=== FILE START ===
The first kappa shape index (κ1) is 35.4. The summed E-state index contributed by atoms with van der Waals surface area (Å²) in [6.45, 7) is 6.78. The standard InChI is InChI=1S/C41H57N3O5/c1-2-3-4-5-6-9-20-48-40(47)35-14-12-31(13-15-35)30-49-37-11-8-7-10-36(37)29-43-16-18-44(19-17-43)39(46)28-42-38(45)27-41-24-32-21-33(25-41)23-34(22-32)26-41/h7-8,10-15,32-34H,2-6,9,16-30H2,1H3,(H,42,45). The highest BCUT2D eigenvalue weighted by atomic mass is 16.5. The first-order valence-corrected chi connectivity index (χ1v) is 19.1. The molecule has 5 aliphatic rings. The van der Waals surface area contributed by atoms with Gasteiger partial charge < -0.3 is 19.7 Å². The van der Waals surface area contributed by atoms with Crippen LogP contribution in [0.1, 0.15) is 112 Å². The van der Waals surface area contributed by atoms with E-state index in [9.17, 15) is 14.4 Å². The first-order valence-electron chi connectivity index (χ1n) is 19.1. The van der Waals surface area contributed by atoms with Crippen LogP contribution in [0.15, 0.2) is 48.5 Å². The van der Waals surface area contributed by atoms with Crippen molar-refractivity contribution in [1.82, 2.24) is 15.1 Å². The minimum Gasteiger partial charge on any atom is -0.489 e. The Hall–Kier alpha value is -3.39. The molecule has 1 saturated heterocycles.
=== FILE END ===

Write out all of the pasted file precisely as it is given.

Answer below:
The first kappa shape index (κ1) is 35.4. The summed E-state index contributed by atoms with van der Waals surface area (Å²) in [6.45, 7) is 6.78. The standard InChI is InChI=1S/C41H57N3O5/c1-2-3-4-5-6-9-20-48-40(47)35-14-12-31(13-15-35)30-49-37-11-8-7-10-36(37)29-43-16-18-44(19-17-43)39(46)28-42-38(45)27-41-24-32-21-33(25-41)23-34(22-32)26-41/h7-8,10-15,32-34H,2-6,9,16-30H2,1H3,(H,42,45). The highest BCUT2D eigenvalue weighted by atomic mass is 16.5. The first-order valence-corrected chi connectivity index (χ1v) is 19.1. The molecule has 5 aliphatic rings. The van der Waals surface area contributed by atoms with Gasteiger partial charge < -0.3 is 19.7 Å². The van der Waals surface area contributed by atoms with Crippen LogP contribution in [0.1, 0.15) is 112 Å². The van der Waals surface area contributed by atoms with E-state index in [9.17, 15) is 14.4 Å². The first-order valence-electron chi connectivity index (χ1n) is 19.1. The van der Waals surface area contributed by atoms with Crippen LogP contribution in [0.15, 0.2) is 48.5 Å². The van der Waals surface area contributed by atoms with Crippen molar-refractivity contribution in [1.82, 2.24) is 15.1 Å². The minimum Gasteiger partial charge on any atom is -0.489 e. The Hall–Kier alpha value is -3.39. The molecule has 1 saturated heterocycles.